Tenant Screening Myths

The work of a landowner is not an easy task. You have to be alert and smart all the time. From selecting a tenant to maintaining the property it is a full-time job that has to be done around the clock. Especially renting out a property. We live in a very unpredictable time. If unluckily you get a Medusa as a renter it would be a lot to handle. Leaving things to luck is not an option.

If renting your place to a stranger seems like a scary affair to you, you may want to start by hiring a property management company to do that for you. Renting your place can be a real headache if things are not taken care of carefully. It must be a task of top priority to find quality renters for your rental property. Selecting tenants with a sour background can cost you thousands and you will have to handle back rent, eviction fees, and even property damage.

An ideal tenant will pay the rent timely, treat the property respectfully, establish proper communication, follow the rental agreement to the word. Finding such a tenant is not a piece of cake. You’ll have to start by posting ads and run tenant screening as well.

Even so, you’ll find a lot of myths surrounding the basic tenant screening procedure. Instead of buying them, you need to go through all the rental applicants’ details before finally signing any contract or lease agreement. Talking to experienced landlords you’ll notice that most of them prefer a property management company handling tenant screening for them. This saves a lot of work and time for them in finding a great tenant for their property. Let’s bust some of the myths to get better results.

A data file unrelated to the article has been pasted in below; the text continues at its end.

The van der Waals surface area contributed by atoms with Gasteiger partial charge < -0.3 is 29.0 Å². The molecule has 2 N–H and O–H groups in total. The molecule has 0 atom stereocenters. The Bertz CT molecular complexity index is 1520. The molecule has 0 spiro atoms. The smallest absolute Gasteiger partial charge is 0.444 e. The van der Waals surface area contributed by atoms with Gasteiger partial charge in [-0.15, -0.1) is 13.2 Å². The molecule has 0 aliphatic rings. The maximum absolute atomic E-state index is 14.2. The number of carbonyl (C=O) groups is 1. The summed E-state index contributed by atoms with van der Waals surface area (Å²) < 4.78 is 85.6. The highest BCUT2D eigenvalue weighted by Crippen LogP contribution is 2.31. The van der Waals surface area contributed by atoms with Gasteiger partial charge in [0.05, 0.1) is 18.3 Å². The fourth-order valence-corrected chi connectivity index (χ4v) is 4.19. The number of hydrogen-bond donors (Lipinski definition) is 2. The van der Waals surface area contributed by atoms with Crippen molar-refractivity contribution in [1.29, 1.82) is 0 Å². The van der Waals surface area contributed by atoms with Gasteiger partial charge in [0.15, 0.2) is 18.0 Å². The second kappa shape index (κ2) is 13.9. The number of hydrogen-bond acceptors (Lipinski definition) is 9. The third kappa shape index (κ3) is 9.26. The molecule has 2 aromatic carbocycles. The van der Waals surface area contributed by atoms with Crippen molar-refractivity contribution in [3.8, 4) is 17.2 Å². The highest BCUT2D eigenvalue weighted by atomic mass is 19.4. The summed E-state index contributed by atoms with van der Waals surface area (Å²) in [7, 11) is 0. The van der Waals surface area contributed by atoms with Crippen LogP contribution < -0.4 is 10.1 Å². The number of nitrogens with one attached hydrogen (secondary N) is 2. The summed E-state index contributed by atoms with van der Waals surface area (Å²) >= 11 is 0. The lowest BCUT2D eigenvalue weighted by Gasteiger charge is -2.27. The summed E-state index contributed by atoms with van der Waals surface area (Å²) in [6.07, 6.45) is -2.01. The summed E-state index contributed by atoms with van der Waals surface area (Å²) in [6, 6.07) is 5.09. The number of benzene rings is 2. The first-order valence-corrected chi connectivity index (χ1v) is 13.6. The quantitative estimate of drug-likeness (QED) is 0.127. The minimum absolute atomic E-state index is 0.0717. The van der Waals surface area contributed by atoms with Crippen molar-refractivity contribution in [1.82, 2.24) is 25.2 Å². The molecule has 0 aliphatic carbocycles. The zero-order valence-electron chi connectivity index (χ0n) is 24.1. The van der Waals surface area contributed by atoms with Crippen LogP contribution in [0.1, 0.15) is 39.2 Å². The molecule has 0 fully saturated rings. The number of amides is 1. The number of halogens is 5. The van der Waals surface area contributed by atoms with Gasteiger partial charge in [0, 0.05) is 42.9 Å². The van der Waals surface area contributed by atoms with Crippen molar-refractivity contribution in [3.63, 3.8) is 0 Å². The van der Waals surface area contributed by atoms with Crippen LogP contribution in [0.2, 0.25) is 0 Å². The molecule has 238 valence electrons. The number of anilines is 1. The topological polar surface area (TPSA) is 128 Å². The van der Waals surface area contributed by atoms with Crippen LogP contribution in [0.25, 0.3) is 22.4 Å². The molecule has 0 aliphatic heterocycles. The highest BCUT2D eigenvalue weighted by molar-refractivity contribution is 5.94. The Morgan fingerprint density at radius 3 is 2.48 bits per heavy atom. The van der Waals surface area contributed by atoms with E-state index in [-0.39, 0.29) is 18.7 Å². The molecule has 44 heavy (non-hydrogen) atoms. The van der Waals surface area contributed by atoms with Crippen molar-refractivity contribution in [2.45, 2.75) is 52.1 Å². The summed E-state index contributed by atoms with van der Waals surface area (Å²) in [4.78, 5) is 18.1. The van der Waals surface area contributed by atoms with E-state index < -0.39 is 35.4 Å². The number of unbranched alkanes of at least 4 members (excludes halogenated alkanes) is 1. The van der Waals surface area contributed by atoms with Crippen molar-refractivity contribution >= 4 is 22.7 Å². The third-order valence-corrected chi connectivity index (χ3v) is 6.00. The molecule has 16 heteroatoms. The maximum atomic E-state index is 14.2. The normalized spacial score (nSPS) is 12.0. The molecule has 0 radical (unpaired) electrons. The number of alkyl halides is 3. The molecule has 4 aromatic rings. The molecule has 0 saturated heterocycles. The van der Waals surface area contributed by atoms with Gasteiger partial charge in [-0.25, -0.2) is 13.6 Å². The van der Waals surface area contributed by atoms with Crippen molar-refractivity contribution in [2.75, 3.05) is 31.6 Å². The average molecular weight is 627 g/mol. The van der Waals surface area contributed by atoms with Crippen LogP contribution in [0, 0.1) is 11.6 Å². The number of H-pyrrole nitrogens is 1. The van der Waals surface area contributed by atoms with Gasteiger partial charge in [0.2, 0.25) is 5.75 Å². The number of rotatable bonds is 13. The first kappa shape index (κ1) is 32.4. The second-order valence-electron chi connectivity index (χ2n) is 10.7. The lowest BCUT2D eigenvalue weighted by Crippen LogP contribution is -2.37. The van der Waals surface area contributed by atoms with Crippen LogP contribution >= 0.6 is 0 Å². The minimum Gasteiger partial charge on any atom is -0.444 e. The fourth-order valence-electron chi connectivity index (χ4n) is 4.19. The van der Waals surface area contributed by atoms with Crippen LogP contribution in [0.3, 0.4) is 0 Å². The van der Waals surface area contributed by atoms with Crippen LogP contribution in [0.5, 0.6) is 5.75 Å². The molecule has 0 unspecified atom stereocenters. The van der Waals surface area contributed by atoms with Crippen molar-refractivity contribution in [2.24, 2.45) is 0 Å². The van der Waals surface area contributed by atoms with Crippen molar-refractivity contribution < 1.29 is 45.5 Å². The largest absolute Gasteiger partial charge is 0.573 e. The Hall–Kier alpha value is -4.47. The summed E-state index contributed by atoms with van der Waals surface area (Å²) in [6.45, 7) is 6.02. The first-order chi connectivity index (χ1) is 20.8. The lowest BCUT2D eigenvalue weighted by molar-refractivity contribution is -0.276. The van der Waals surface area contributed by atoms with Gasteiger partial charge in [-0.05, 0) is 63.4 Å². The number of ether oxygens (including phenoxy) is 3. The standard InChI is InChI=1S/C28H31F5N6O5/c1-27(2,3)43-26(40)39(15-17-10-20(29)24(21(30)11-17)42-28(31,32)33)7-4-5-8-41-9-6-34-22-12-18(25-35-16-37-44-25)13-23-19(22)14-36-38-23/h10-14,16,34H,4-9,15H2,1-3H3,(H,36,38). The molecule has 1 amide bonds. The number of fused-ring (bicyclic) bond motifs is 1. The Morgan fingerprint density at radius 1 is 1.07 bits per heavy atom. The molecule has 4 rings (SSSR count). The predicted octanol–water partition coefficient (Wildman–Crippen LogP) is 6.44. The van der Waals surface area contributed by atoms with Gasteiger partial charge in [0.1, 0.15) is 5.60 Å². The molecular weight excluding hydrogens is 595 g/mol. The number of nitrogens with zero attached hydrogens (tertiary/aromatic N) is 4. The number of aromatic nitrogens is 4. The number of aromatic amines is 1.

Myth 1#: Landlords should follow their gut

Whenever we have to take any decision, around 80% of us like to go with our gut intuition. But is it a wise decision to give away your house for rent to a stranger by the following gut?

A survey revealed that it is only a handful of them who would go for gut intuition. More than 86% of them would follow verification of the information provided by the prospective renter before going on to sign the rental agreement. Still, you’ll find a rising graph of landlords who are scammed each year just because they decided to trust their intuition.

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Judging the person on the face value is not the right thing to do while searching for a prospective tenant for your rental property. They may look completely harmless on paper but only through a detailed inspection can you find out more about them. It is good to remember that a strong gut feeling supported by thorough research can give you excellent results. Never rely on the self-provided details of the applicant to be up to date. As you are looking for someone to stay in your property for a long period it is best to not just focus on the gut feeling alone.

Tenant screening is all about getting the right information from the right source. Gut intuition coupled with the tenant screening can save you a lot of headache, frustration, and money. if you have the right person to do it for you, you will be saving a lot of time and cost.

While screening tenants you may want to take care of a few points:

  • Income
  • Financial history
  • Criminal record
  • Eviction history

Myth 2# An ideal tenant = high credit score

Deciding the credibility of an applicant based on a single number won’t be a great idea. An applicant with a high credit score doesn’t need to be a good tenant. A high score won’t determine if the prospect is a responsible and respectful tenant. A bad score won’t mean that the renter would delay paying the rent on time.

Millennials or such young applicants may have no credit history but still, be able to pay rents timely. So, don’t be in a hurry to disqualify the rental application based on a low credit score. When it comes to renting a place there are other criteria to check rather than focusing on credit score. A survey states that around 59% of the tenants notice landlords placing great emphasis on prospective renters having a regular income than their credit history.

Before concluding financial background check, it is important to get a complete credit report. This will give you a detailed report on:

  • Payment timelines